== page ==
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'Terminator' brings out heavy artillery: his wife

Maria Shriver may help ease the gender gap

Maria Shriver, wife of actor Arnold Schwarzenegger, shakes hands with well-wishers after arriving at a voter registration drive in Sacramento.
Maria Shriver, wife of actor Arnold Schwarzenegger, shakes hands with well-wishers after arriving at a voter registration drive in Sacramento.
Rich Pedroncelli, Associated Press

SACRAMENTO, Calif. — Maria Shriver, a member of a famously Democratic family, pulled into a Wal-Mart parking lot here Monday afternoon in her first solo campaign appearance on behalf of her husband, Arnold Schwarzenegger, a Republican who wants to be governor of California.

But it did not turn out as intended. Shriver was shouted down by a score of organized union members protesting the recall election and Wal-Mart's labor policies. After just five minutes, she was hustled into a black sport utility vehicle and driven away.

Before leaving, Shriver told reporters "like many women, I'm just trying to juggle helping my husband and my four children."

Her trip had larger ambitions than merely adding a few dozen voters to the rolls and issuing a bland statement of support for her husband. She is trying to soften Schwarzenegger's image and address a problem that is clouding his prospects.

Like virtually every Republican candidate in California for more than a decade, Schwarzenegger faces a gender gap among voters, with women showing more support for Democrats.

But his career as a professional bodybuilder and then as a star in a succession of violent movies, coupled with accounts of boorish behavior and chauvinistic comments about women, are making the problem worse for him. The situation has turned off thousands of potential female supporters, analysts here say.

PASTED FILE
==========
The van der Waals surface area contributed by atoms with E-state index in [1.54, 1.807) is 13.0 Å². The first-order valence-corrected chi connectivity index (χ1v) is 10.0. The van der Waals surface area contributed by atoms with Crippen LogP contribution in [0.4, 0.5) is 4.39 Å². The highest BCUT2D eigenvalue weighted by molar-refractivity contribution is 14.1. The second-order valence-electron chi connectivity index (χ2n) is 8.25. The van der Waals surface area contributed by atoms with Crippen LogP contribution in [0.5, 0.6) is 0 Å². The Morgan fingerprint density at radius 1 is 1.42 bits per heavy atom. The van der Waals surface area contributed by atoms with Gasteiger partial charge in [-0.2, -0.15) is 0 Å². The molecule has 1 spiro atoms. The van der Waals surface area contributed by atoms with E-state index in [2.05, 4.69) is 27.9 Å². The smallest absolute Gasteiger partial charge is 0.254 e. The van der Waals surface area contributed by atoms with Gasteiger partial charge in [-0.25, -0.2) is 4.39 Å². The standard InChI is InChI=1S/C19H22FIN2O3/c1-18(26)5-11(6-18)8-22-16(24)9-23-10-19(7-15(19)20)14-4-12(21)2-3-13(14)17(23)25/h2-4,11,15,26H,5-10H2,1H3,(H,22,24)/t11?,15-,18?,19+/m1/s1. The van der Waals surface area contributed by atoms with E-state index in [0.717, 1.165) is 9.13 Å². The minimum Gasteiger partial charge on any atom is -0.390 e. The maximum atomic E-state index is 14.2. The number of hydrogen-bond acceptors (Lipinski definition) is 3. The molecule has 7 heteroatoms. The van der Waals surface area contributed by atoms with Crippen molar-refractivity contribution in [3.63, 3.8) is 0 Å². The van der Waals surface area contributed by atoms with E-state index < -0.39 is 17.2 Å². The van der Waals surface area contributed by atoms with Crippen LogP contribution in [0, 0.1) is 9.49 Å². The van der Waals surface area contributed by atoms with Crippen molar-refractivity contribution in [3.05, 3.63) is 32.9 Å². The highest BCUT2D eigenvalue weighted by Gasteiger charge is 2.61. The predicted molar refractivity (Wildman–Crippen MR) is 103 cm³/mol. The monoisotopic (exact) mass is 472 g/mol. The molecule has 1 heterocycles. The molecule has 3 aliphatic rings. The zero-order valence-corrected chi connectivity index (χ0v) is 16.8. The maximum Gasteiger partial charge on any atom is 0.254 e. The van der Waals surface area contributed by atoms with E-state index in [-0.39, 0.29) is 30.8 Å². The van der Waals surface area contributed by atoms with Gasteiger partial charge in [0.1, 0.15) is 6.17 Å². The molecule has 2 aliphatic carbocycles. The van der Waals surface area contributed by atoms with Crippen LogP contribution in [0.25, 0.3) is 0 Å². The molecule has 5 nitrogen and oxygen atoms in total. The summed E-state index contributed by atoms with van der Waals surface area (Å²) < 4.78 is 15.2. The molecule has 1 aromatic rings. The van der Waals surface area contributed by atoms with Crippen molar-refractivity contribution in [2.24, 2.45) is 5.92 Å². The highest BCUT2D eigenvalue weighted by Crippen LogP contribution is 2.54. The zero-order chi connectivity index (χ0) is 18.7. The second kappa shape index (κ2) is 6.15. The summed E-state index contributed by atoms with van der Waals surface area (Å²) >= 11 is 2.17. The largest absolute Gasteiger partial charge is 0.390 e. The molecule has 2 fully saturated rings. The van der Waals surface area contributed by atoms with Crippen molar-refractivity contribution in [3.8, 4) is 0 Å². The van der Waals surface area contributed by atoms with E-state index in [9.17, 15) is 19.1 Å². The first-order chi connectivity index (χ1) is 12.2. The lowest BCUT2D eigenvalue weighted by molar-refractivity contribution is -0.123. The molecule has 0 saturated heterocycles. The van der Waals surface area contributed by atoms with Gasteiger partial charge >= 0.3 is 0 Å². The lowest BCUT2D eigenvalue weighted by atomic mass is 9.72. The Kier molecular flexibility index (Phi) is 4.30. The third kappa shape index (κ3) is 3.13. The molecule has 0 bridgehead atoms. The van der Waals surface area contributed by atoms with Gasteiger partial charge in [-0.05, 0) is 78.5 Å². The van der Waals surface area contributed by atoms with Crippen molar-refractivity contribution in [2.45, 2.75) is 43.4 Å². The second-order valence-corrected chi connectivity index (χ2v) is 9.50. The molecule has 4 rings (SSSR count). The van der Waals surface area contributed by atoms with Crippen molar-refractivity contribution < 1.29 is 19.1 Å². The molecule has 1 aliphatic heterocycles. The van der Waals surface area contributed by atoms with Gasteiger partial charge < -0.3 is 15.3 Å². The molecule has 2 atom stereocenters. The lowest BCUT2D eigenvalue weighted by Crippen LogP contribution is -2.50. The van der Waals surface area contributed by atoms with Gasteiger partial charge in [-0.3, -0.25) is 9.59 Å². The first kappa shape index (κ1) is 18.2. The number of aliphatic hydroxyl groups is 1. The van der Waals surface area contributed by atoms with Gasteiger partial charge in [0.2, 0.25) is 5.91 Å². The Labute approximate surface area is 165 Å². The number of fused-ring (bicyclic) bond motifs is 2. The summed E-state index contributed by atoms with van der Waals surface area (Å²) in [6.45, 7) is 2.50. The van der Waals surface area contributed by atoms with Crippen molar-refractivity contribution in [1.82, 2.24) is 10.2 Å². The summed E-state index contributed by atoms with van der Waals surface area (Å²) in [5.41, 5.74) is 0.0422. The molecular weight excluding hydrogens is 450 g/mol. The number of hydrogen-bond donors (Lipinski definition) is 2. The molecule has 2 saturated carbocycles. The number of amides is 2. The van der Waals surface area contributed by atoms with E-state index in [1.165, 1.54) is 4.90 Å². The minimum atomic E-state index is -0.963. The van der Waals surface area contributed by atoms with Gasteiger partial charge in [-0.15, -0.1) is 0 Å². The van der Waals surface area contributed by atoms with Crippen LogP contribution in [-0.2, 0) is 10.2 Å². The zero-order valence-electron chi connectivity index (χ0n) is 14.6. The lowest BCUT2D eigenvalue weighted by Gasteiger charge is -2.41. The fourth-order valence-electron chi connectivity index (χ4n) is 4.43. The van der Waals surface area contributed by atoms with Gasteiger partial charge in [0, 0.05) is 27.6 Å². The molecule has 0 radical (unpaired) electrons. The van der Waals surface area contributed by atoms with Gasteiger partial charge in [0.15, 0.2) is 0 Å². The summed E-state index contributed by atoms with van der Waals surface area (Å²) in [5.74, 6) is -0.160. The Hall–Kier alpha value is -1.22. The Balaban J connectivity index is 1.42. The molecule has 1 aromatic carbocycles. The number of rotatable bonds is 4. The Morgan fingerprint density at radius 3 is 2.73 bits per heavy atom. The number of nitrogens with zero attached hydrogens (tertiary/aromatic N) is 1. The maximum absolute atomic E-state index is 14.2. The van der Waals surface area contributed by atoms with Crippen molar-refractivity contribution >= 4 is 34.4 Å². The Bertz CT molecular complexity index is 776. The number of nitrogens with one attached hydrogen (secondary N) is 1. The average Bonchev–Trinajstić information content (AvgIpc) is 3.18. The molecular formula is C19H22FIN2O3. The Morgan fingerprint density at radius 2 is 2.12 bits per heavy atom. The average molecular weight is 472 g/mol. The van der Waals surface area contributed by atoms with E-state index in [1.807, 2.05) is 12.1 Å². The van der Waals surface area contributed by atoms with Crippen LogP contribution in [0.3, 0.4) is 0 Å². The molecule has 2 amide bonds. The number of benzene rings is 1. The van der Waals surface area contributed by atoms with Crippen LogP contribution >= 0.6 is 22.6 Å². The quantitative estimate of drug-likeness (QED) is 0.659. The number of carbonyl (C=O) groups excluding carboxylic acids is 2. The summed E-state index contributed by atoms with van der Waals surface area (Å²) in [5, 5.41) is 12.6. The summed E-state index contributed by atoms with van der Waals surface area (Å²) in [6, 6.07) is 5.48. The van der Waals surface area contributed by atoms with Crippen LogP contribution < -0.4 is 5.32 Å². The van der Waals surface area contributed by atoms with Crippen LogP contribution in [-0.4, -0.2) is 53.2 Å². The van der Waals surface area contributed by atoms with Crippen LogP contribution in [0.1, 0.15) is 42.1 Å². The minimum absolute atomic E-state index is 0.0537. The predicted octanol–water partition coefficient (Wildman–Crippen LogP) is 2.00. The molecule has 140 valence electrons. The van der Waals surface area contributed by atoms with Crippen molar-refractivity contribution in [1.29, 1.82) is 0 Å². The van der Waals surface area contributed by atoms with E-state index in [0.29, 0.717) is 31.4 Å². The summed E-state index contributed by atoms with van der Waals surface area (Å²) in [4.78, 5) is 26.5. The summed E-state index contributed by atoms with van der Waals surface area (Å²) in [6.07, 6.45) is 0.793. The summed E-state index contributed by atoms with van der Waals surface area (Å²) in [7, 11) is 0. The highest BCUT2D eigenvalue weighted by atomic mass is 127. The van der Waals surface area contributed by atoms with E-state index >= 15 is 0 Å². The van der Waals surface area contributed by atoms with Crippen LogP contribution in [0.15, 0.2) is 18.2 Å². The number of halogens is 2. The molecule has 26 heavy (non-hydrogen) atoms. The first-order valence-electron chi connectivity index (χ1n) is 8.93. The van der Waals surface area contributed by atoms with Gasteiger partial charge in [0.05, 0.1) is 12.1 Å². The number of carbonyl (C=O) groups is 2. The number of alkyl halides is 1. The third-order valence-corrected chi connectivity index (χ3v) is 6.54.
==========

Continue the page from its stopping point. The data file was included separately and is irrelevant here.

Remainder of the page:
Among the leading candidates in the recall race, Schwarzenegger holds a small edge among potential male voters over his current chief competitor, Lt. Gov. Cruz M. Bustamante, a Democrat, public and private polls show.

But among women, Schwarzenegger is trailing Bustamante by more than 10 points in independent polls and private surveys commissioned by the candidates.

Schwarzenegger has taken positions on some social issues that tend to attract votes from women, supporting abortion rights, some gun controls and environmental protections.

Allan Hoffenblum, a Republican consultant in Los Angeles, said that any Republican candidate began at a disadvantage in California because of the marked tendency for women to vote Democratic in this state, which has two women who are Democratic U.S. senators.

Schwarzenegger's macho image compounds the problem, he said. "Look at the movies he made, look at his career, look at the statements he's made — and he's a Republican," Hoffenblum said. "Of course he has a woman problem."

The Schwarzenegger campaign recognizes its weakness among women voters, and the increased visibility of Shriver, 47, is part of the answer, aides said.

One senior adviser said that partly by chance and partly by design the early weeks of the Schwarzenegger campaign had been spent addressing economic and fiscal issues, which tend to engage men more than women. The campaign has also sought to solidify support among Republicans and right-leaning independents by appearing frequently on conservative talk-radio programs, another move that has alienated many women.